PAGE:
It used to be that there was a large list of foods that were chock-full of partially hydrogenated oils and trans fat: pies, cakes, crackers, cookies, shortening, fried food, donuts, ice cream, frozen desserts, peanut butter, and margarine.
However, since 2003, trans fat consumption has fallen from 4.5 grams per person per day to 1 gram per person per day, at least according to the FDA. The addition of trans fat to the Nutrition Facts Labels on food packages in 2006 motivated food manufacturers to find alternate ingredients and manufacturing processes so they could claim 0 g trans fat per serving for their products.
We set out to find foods that contain trans fat from partially hydrogenated oils, and it was harder than we thought! Many processed foods now contain fully hydrogenated palm oil. Although this means less trans fat, the fat that replaces it is seriously bad news for your heart. Now there's a significant amount of saturated fat per serving.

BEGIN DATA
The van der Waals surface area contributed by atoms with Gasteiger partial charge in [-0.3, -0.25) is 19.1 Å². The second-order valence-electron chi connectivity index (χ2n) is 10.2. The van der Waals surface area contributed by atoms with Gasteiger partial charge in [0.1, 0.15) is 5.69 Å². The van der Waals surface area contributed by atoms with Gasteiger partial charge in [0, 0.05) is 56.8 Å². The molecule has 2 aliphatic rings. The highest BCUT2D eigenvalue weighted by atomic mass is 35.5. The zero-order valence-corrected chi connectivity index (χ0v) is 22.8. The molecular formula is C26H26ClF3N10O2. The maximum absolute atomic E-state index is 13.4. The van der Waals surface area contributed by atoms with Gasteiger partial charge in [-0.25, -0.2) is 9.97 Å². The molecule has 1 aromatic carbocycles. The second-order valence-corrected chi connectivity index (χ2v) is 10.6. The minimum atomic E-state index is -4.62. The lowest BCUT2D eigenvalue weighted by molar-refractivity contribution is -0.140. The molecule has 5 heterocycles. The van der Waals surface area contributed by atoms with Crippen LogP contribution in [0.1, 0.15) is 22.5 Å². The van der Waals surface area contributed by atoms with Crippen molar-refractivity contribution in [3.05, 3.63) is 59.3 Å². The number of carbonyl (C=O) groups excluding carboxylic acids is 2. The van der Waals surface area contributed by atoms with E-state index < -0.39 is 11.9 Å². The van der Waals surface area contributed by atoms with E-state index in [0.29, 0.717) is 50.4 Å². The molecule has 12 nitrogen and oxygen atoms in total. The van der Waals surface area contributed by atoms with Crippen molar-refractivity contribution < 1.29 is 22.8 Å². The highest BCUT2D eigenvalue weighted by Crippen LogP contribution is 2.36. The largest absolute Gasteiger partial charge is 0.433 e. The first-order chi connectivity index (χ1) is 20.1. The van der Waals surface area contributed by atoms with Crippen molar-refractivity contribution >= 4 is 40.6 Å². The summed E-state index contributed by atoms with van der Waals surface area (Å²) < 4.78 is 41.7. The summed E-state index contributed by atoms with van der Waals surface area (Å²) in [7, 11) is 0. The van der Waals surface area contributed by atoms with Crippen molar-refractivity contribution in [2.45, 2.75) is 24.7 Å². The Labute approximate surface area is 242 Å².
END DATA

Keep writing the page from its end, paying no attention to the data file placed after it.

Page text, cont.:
Here are a few common foods and their trans fat content...
- Kettle popcorn: 5 grams
- Stick margarine made with PHO: 1-3 grams
- Fried fast foods:* 2 - 9 grams
- Pre-made graham pie crust: 2.5 grams
- Chicken pot pie: 2 grams
- Cinnamon rolls (ready to bake) with frosting: 2 grams
- Cake frosting: 2 grams
- Cookie dough: 1.5 grams
Source: Manufacturer's data 11/11/13, amount per serving.
*Note: Some fast food chains do fry items in oil that is trans-fat-free. But some do not. The ones that don't use the more healthful oils have items that contain a lot of trans fat. This was the most significant source.
How do you know if your food contains trans fat?
The two best ways to find out if there's trans fat in your food are:
1. Read the Nutrition Facts Panel.
For foods that you buy in a store, there is no better way to learn about the trans fat content than by glancing at the Nutrition Facts label. The trans fat is located in the fat section near the top of the label. Here is a label for kettle popcorn that contains 5 grams of trans fat per one cup serving -- can you find that information too?